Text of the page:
Varieties of International Law Skepticism
My purpose here is to provide a brief taxonomy of recent international law skepticism.
1. The Rational Actor Critique: In their book, The Limits of International Law, Jack Goldsmith and Eric Posner express skepticism that customary international law often influences the conduct of states. States are rational, self-interested actors and it is difficult for custom to reflect stable equilibria that reflect their continuing interests. Customary international law has much less scope than widely thought, and even when it exists, it is usually unstable.
2. The Political Process Critique: The process by which the content of customary international law is determined is nondemocratic, and provides little reason to believe that customary international law will maximize welfare, at least in comparison to judgments by the democratic branches of the political branches of the United States. This is obviously true when international law concerns matters with insubstantial spillover effects among nations, like the death penalty. Even when there are spillovers, the United States seems to have better incentives to provide international public goods for the world than the process which creates international law. Ilya Somin and I make this argument in Should International Law Be Part of Our Law?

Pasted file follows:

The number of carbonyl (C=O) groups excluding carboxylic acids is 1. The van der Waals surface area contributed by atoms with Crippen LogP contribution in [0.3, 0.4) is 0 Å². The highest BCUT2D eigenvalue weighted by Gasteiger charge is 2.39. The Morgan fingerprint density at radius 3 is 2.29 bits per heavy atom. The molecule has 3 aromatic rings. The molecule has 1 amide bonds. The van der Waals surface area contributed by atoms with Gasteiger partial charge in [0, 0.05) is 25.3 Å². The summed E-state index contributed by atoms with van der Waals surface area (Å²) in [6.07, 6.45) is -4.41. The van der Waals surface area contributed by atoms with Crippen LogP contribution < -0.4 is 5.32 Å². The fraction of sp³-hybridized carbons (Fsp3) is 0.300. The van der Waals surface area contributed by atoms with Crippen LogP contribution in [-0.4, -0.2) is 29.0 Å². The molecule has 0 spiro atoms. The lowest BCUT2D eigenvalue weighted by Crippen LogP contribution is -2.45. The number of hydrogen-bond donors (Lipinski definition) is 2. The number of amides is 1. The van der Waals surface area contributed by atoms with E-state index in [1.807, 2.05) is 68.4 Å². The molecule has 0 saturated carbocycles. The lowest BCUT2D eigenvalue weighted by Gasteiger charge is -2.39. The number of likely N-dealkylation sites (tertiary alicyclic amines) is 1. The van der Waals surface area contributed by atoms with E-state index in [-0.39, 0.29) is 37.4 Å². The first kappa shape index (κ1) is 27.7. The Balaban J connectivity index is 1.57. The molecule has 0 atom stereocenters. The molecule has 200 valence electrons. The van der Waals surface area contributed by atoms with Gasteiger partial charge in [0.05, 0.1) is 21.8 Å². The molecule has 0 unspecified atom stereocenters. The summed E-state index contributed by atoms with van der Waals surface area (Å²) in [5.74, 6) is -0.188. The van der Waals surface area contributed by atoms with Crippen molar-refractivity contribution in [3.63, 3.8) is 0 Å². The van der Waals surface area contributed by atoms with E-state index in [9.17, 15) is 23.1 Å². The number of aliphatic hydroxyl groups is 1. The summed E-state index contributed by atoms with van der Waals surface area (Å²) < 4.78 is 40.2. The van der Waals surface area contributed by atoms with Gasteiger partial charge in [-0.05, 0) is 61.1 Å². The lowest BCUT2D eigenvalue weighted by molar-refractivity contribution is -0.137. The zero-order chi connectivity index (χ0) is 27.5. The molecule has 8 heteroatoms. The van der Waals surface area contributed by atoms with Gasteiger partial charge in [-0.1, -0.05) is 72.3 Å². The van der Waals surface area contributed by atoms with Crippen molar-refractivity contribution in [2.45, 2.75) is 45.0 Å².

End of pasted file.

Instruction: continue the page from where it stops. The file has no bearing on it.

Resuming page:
3. The Sovereignty Critique: In a world where there is no collective enforcer of collective security, international law rules that seek to prevent a state from defending itself are dangerously utopian. On such fundamental matters, peace is more likely to be maintained if every sovereign (and the United States in particular) retains the discretion to act for itself. Jeremy Rabkin makes such points in his book, The Case for Sovereignty.
If the first critique proves accurate, one might believe that the second and third are largely superfluous, because customary international law may have little influence. Nevertheless the second and third critique might still be important if judges attempt to incorporate international law into an effective domestic system. The second critique might be sympathetic to international rules forged by treaties when these treaties are democratically ratified. The third critique, in contrast, might well reject being bound by treaties on some subjects. The second critique might also welcome the application of international law in dictatorial or totalitarian systems, on the theory that norms generated by international law are superior to the norms generated in such political systems. I invite readers to offer other forms of skepticism, regardless of their agreement or disagreement with their content.